Hip Replacement Surgeries
The number of hip replacements performed in the United States each year has doubled since 2000, according to reports from the U.S. Center for National Health Statistics. While the number of hip replacements is increasing, the age of hip replacement patients is actually decreasing. More people in their 40s and 50s are having their hips replaced because osteoarthritis is on the rise. Dr. Johnson can help those with osteoarthritis of the hip by treating them with adipose fat stem cell therapy.
How Does Osteoarthritis Affect the Hip?
The hip is one of the most used joints in the body. Like all joints, the surfaces of the bones that comprise the joint are covered with cartilage. This cartilage, along with synovial fluid, provides a cushion for the bones during movement. Over time, walking, running and other activities wear down this cartilage cushion and the bones of the joint grate against each other. That’s when the joint becomes inflamed and your hip starts to hurt.
Osteoarthritis usually starts out as pain that comes on during or after movement, but as the cartilage continues to wear away, the pain starts to show even when you’re at rest. People with osteoarthritis frequently start limping or relying on canes, and may even lose their mobility, because their hip pain makes walking too painful.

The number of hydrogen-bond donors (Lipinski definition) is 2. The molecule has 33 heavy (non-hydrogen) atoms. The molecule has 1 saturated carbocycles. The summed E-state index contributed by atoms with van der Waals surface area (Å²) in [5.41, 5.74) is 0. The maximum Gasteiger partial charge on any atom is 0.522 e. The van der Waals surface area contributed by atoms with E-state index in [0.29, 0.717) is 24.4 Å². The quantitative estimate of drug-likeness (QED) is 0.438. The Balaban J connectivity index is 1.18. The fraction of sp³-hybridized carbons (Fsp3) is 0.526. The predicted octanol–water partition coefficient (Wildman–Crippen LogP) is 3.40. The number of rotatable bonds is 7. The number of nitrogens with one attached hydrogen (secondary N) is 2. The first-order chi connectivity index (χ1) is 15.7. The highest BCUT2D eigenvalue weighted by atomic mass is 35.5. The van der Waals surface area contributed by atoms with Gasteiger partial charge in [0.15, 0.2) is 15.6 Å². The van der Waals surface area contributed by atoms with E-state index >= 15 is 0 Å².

How is Osteoarthritis of the Hip Handled?
Conventional treatment of osteoarthritis of the hip includes a regimen of rest, over-the-counter pain relievers, and exercise. However, these treatments only provide temporary relief because osteoarthritis and the pain associated with it get worse over time.
As hip pain worsens, treatments for the condition become more invasive. People with osteoarthritis face procedures like hip joint resurfacing and total hip joint replacement. These surgeries require often painful recovery periods that could last a few weeks to several months. Hip replacement patients also need physical therapy as part of their recovery to learn how to walk, bend and step with their new joint.
Replacement hip joints last on average 10 to 20 years, which means that if you get a replacement in your 40s or 50s, you could end up needing another replacement in your lifetime.
How Stem Cells Can Help Hips
Stem cells can help treat people with osteoarthritis of the hip by reducing inflammation and may even regenerate cartilage to cushion the joint. As a result, pain is decreased and mobility is improved. Hip osteoarthritis patients who have been treated at the Innovations Stem Cell Center have reported improvements in their hip pain and osteoarthritis that have allowed them to avoid having hip replacement surgery. To read more on stem cells see our blogs What are Stem Cells? and Understanding Adipose-Derived Stem Cells
Do your hips hurt because of osteoarthritis? Find out how stem cell therapy can help you. Stem cell procedures are performed at both our Dallas and Fort Worth medical locations. Schedule a consultation today by calling 214-643-8665.